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Mould’s new album, Blue Hearts, (which comes a little over a year since 2019’s Sunshine Rock) isn’t going to the bellwether of the times. It’s not going to be what most people think of when revisiting the cultural shoving match that’s only going to escalate into God knows what before 2021. Perhaps it’s the soundtrack to a thoughtful, indie documentary? Maybe. It’s good enough, passionate enough and perhaps necessary enough.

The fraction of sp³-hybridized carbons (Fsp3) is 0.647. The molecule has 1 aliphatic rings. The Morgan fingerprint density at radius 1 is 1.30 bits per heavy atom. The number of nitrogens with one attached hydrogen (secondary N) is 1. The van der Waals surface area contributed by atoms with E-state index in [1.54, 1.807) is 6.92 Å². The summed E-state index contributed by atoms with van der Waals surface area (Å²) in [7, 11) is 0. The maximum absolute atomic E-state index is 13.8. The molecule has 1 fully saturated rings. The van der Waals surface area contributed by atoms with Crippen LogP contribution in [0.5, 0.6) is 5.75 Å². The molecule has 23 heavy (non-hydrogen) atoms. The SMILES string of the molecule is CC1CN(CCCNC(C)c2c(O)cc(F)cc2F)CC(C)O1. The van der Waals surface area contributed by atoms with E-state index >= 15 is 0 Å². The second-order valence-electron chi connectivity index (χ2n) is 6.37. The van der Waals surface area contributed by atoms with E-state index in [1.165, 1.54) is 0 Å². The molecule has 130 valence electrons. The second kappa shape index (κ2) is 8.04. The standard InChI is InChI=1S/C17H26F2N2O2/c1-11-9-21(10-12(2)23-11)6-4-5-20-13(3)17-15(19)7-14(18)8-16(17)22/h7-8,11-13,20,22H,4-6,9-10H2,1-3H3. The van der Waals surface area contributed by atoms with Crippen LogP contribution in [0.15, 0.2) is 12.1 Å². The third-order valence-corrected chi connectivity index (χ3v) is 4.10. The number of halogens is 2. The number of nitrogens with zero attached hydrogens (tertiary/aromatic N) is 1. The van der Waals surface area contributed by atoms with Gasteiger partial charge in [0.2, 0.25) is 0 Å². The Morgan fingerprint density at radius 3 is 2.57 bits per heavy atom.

Thoughtful fervor delivered with volume has been Mould’s speciality since the days of Hüsker Dü, rhe wonderfully influential trio from Minneapolis that Bob Mould led as a closeted gay man while a popular president pandered to the religious right and turned a blind eye to the explosion of AIDS. The methodology of Blue Hearts isn’t new ground for Mould, nor is Neil Young rushing out a half-baked single after 9/11. Mould sounds like he took a deep breath, considered his feelings, then let it loose with a barrage of familiar guitar rock—still hovering near the pinnacle of what was once called alt-rock.